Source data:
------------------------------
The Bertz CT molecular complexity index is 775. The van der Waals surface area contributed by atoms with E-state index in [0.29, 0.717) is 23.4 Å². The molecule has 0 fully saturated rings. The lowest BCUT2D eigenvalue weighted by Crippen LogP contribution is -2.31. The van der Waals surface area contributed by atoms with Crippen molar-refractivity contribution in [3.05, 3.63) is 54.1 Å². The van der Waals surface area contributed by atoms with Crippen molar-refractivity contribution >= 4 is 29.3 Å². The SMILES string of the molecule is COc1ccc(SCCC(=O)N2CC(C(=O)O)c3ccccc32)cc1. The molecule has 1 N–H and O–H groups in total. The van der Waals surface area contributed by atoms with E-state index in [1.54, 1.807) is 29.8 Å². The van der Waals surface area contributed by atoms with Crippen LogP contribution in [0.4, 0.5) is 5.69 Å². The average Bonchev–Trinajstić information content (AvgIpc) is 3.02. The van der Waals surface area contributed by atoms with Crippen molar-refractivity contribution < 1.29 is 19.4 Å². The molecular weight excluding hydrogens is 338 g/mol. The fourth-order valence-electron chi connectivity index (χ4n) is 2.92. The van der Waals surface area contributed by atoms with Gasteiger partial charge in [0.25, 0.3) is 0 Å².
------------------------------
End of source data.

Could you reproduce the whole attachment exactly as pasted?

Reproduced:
The Bertz CT molecular complexity index is 775. The van der Waals surface area contributed by atoms with E-state index in [0.29, 0.717) is 23.4 Å². The molecule has 0 fully saturated rings. The lowest BCUT2D eigenvalue weighted by Crippen LogP contribution is -2.31. The van der Waals surface area contributed by atoms with Crippen molar-refractivity contribution in [3.05, 3.63) is 54.1 Å². The van der Waals surface area contributed by atoms with Crippen molar-refractivity contribution >= 4 is 29.3 Å². The SMILES string of the molecule is COc1ccc(SCCC(=O)N2CC(C(=O)O)c3ccccc32)cc1. The molecule has 1 N–H and O–H groups in total. The van der Waals surface area contributed by atoms with E-state index in [1.54, 1.807) is 29.8 Å². The van der Waals surface area contributed by atoms with Crippen LogP contribution in [0.4, 0.5) is 5.69 Å². The average Bonchev–Trinajstić information content (AvgIpc) is 3.02. The van der Waals surface area contributed by atoms with Crippen molar-refractivity contribution < 1.29 is 19.4 Å². The molecular weight excluding hydrogens is 338 g/mol. The fourth-order valence-electron chi connectivity index (χ4n) is 2.92. The van der Waals surface area contributed by atoms with Gasteiger partial charge in [0.25, 0.3) is 0 Å².